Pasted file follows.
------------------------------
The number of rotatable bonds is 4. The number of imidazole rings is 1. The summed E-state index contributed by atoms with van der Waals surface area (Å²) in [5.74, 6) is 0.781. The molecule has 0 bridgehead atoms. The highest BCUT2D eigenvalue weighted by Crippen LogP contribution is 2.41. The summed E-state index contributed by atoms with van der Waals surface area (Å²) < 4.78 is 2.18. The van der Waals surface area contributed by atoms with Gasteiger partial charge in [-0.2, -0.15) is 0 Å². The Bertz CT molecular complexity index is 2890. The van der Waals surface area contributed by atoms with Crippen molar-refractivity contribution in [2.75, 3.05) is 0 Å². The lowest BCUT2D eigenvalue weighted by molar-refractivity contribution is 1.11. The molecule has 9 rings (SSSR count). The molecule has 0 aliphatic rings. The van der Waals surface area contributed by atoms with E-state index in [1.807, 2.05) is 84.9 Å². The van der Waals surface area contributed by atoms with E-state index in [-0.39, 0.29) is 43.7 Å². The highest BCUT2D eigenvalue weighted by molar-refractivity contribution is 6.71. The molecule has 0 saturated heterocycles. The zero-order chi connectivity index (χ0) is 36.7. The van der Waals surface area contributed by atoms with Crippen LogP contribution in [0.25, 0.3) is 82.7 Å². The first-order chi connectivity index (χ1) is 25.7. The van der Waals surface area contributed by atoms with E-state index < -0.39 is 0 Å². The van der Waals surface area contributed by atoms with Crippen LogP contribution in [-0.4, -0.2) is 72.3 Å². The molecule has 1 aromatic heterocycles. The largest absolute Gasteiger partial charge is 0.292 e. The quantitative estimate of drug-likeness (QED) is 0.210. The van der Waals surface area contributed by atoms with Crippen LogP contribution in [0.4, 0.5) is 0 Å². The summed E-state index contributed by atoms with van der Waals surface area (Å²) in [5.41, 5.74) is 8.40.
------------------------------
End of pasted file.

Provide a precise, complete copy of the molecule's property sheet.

The number of rotatable bonds is 4. The number of imidazole rings is 1. The summed E-state index contributed by atoms with van der Waals surface area (Å²) in [5.74, 6) is 0.781. The molecule has 0 bridgehead atoms. The highest BCUT2D eigenvalue weighted by Crippen LogP contribution is 2.41. The summed E-state index contributed by atoms with van der Waals surface area (Å²) < 4.78 is 2.18. The van der Waals surface area contributed by atoms with Gasteiger partial charge in [-0.2, -0.15) is 0 Å². The Bertz CT molecular complexity index is 2890. The van der Waals surface area contributed by atoms with Crippen molar-refractivity contribution in [2.75, 3.05) is 0 Å². The lowest BCUT2D eigenvalue weighted by molar-refractivity contribution is 1.11. The molecule has 9 rings (SSSR count). The molecule has 0 aliphatic rings. The van der Waals surface area contributed by atoms with E-state index in [1.807, 2.05) is 84.9 Å². The van der Waals surface area contributed by atoms with E-state index in [-0.39, 0.29) is 43.7 Å². The highest BCUT2D eigenvalue weighted by molar-refractivity contribution is 6.71. The molecule has 0 saturated heterocycles. The zero-order chi connectivity index (χ0) is 36.7. The van der Waals surface area contributed by atoms with Crippen LogP contribution in [0.25, 0.3) is 82.7 Å². The first-order chi connectivity index (χ1) is 25.7. The van der Waals surface area contributed by atoms with E-state index < -0.39 is 0 Å². The van der Waals surface area contributed by atoms with Crippen LogP contribution in [-0.4, -0.2) is 72.3 Å². The molecule has 1 aromatic heterocycles. The largest absolute Gasteiger partial charge is 0.292 e. The quantitative estimate of drug-likeness (QED) is 0.210. The van der Waals surface area contributed by atoms with Crippen LogP contribution in [0.4, 0.5) is 0 Å². The summed E-state index contributed by atoms with van der Waals surface area (Å²) in [5.41, 5.74) is 8.40.